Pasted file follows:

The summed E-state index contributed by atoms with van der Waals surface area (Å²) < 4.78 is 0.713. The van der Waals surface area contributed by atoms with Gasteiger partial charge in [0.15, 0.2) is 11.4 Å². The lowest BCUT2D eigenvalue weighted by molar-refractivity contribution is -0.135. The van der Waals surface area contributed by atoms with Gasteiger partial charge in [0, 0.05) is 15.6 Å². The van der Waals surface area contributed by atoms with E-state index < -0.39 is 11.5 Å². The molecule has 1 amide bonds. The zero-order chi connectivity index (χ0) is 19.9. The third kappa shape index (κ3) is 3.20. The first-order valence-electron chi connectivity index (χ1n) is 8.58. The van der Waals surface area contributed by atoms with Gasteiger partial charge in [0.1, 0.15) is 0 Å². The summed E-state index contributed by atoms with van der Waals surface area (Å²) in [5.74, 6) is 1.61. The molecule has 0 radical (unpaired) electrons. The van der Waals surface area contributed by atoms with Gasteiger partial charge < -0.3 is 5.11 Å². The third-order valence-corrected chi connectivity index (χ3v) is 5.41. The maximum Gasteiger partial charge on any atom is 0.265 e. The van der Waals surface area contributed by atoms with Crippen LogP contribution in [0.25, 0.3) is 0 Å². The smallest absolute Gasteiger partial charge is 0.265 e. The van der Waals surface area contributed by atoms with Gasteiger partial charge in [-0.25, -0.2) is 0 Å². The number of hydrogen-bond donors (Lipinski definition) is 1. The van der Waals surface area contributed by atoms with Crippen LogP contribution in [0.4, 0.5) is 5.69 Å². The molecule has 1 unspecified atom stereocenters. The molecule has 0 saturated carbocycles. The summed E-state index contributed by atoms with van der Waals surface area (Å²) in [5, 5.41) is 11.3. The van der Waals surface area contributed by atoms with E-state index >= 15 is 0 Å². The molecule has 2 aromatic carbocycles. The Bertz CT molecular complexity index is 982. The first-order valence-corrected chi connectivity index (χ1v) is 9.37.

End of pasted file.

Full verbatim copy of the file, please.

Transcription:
The summed E-state index contributed by atoms with van der Waals surface area (Å²) < 4.78 is 0.713. The van der Waals surface area contributed by atoms with Gasteiger partial charge in [0.15, 0.2) is 11.4 Å². The lowest BCUT2D eigenvalue weighted by molar-refractivity contribution is -0.135. The van der Waals surface area contributed by atoms with Gasteiger partial charge in [0, 0.05) is 15.6 Å². The van der Waals surface area contributed by atoms with E-state index < -0.39 is 11.5 Å². The molecule has 1 amide bonds. The zero-order chi connectivity index (χ0) is 19.9. The third kappa shape index (κ3) is 3.20. The first-order valence-electron chi connectivity index (χ1n) is 8.58. The van der Waals surface area contributed by atoms with Gasteiger partial charge in [0.1, 0.15) is 0 Å². The summed E-state index contributed by atoms with van der Waals surface area (Å²) in [5.74, 6) is 1.61. The molecule has 0 radical (unpaired) electrons. The van der Waals surface area contributed by atoms with Gasteiger partial charge < -0.3 is 5.11 Å². The third-order valence-corrected chi connectivity index (χ3v) is 5.41. The maximum Gasteiger partial charge on any atom is 0.265 e. The van der Waals surface area contributed by atoms with Crippen LogP contribution in [0.25, 0.3) is 0 Å². The smallest absolute Gasteiger partial charge is 0.265 e. The van der Waals surface area contributed by atoms with Gasteiger partial charge in [-0.25, -0.2) is 0 Å². The number of hydrogen-bond donors (Lipinski definition) is 1. The van der Waals surface area contributed by atoms with Crippen LogP contribution in [0.4, 0.5) is 5.69 Å². The molecule has 1 unspecified atom stereocenters. The molecule has 0 saturated carbocycles. The summed E-state index contributed by atoms with van der Waals surface area (Å²) in [5, 5.41) is 11.3. The van der Waals surface area contributed by atoms with E-state index >= 15 is 0 Å². The molecule has 2 aromatic carbocycles. The Bertz CT molecular complexity index is 982. The first-order valence-corrected chi connectivity index (χ1v) is 9.37.